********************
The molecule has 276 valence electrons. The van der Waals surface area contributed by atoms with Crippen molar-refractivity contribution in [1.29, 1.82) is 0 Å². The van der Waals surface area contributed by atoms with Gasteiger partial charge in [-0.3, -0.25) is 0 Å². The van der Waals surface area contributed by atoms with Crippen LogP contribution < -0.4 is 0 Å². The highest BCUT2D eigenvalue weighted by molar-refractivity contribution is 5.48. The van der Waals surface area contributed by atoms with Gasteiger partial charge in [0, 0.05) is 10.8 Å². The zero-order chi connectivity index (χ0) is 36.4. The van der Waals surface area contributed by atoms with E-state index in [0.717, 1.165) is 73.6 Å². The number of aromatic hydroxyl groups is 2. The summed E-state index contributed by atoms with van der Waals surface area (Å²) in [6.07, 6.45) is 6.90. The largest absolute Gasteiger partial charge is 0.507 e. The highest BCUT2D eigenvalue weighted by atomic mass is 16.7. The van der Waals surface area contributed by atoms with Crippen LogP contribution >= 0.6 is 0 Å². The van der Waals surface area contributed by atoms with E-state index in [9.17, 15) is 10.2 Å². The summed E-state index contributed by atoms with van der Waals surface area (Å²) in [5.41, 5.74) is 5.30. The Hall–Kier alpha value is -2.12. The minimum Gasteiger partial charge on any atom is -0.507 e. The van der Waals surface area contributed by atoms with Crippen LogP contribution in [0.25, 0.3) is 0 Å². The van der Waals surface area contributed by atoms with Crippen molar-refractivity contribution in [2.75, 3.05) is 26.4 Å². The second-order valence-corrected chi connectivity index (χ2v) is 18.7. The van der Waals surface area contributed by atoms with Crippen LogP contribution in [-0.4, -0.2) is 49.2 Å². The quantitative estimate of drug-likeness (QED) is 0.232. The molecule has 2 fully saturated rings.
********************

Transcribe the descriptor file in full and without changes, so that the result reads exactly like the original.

The molecule has 276 valence electrons. The van der Waals surface area contributed by atoms with Crippen molar-refractivity contribution in [1.29, 1.82) is 0 Å². The van der Waals surface area contributed by atoms with Gasteiger partial charge in [-0.3, -0.25) is 0 Å². The van der Waals surface area contributed by atoms with Crippen LogP contribution < -0.4 is 0 Å². The highest BCUT2D eigenvalue weighted by molar-refractivity contribution is 5.48. The van der Waals surface area contributed by atoms with Gasteiger partial charge in [0, 0.05) is 10.8 Å². The zero-order chi connectivity index (χ0) is 36.4. The van der Waals surface area contributed by atoms with E-state index in [0.717, 1.165) is 73.6 Å². The number of aromatic hydroxyl groups is 2. The summed E-state index contributed by atoms with van der Waals surface area (Å²) in [6.07, 6.45) is 6.90. The largest absolute Gasteiger partial charge is 0.507 e. The highest BCUT2D eigenvalue weighted by atomic mass is 16.7. The van der Waals surface area contributed by atoms with Crippen LogP contribution >= 0.6 is 0 Å². The van der Waals surface area contributed by atoms with E-state index in [9.17, 15) is 10.2 Å². The summed E-state index contributed by atoms with van der Waals surface area (Å²) in [5.41, 5.74) is 5.30. The Hall–Kier alpha value is -2.12. The minimum Gasteiger partial charge on any atom is -0.507 e. The van der Waals surface area contributed by atoms with Crippen LogP contribution in [0.25, 0.3) is 0 Å². The van der Waals surface area contributed by atoms with Crippen molar-refractivity contribution in [2.75, 3.05) is 26.4 Å². The second-order valence-corrected chi connectivity index (χ2v) is 18.7. The van der Waals surface area contributed by atoms with Crippen LogP contribution in [-0.4, -0.2) is 49.2 Å². The quantitative estimate of drug-likeness (QED) is 0.232. The molecule has 2 fully saturated rings.